Guyana must vigorously prosecute trafficking in persons – US
Posted By Stabroek staff On June 17, 2009 @ 5:32 am In Local News | 27 Comments
Guyana remains on the Tier 2 Watch List compiled by the US State Department in its Trafficking in Persons (TIP) Report for 2009 and has been urged to vigorously prosecute offenders.
According to the report released yesterday, “Guyana is a source country for men, women and children trafficked for the purpose of commercial sexual exploitation and forced labour.” It said that “Guyanese trafficking victims have been identified within the country, as well as in Barbados, Brazil, Trinidad and Tobago and Suriname.” “The majority of victims are trafficked internally for sexual and labour exploitation in the more heavily populated coastal areas and in the remote areas of the
The report acknowledged that Amerindian teenagers and women in interior regions as forming the predominant group of persons that were trafficked.
The Guyana government has repeatedly denied that TIP is a major problem here.
The report urges that Guyana vigorously investigate and prosecute trafficking offences, and seek convictions and punishment of trafficking offenders. Further, it recommended a proactive measure of identifying trafficking victims among vulnerable populations such as women and children in prostitutions. It was also recommended that victims be protected throughout the process of criminal investigations and prosecutions assign more judges and court personnel to handle trafficking cases in the country’s interior regions, and expand anti-trafficking training for police and magistrates.
The report noted that “the government had made negligible law-enforcement progress against human trafficking over the last year. It, however, noted the provisions of the Combating Trafficking of Persons Act of 2005. The report said that during the past year, trafficking investigations increased from six in 2007 to eight.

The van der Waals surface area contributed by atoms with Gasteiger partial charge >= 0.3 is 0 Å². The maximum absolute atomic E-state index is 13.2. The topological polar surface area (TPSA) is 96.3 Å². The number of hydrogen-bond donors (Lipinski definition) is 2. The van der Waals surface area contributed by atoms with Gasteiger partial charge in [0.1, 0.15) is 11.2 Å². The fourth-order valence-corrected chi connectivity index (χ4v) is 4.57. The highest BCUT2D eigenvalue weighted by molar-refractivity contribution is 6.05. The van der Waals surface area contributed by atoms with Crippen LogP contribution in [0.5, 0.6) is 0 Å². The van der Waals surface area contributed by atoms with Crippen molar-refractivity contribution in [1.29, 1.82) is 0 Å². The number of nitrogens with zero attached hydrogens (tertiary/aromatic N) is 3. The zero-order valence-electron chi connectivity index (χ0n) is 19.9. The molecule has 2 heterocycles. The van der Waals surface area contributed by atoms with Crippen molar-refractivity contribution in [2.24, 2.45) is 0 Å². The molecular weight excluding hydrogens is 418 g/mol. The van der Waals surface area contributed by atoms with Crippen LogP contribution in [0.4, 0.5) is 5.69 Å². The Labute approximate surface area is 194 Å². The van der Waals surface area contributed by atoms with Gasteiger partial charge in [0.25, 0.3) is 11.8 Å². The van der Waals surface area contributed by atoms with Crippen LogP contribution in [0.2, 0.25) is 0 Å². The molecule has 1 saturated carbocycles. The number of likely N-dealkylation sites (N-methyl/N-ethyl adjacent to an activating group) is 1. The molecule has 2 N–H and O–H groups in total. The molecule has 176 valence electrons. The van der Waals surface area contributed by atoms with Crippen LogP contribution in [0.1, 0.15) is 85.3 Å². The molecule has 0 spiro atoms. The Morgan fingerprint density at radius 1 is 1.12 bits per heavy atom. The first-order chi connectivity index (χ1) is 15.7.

According to the document, “legal cases against alleged trafficking offenders usually did not progress through the trial phase, as charges against most suspects are dropped prior or during the prosecution.
“The Government of Guyana made significant efforts to assist victims during the reporting period”, the report said. Further, “while the government did not operate shelters for trafficking victims, but doubled its funding to an NGO that provided shelter, counseling and medical assistance to victims of domestic violence; the shelter was also accessible to victims of trafficking, though no trafficking victims sought assistance from the shelter in 2008.”
According to the report, “NGO’s working directly with trafficking victims report that although the government offers a number of useful services to victims, the system by which it provides these services does not function as effectively as it should.” While it was acknowledged in the report that the government of Guyana did several good initiatives to support victims, the report said that “the government did not support victim services outside the capital, and stated that the services remained “inadequate”.
The report noted “In 2008, magistrates continued to dismiss charges in trafficking cases, usually citing a lack of evidence or
failure of the witness to appear for testimony. In October 2008, a judge dismissed the charges against a woman
arrested in September 2006 for subjecting a 15-year old girl to commercial sexual exploitation, claiming
the police `had not done proper investigations’ in the intervening two years. Judicial proceedings are regularly
delayed by shortages of trained court personnel and magistrates, postponements, and the slowness of the
Guyanese police in preparing cases for trial.”
The report acknowledged that the government did undertake some prevention efforts during the period in question. These efforts included “some educational and awareness-raising activities on trafficking.” The government trained 100 people designated as community “focal points” on identifying and reporting potential trafficking cases in eight administrative regions.
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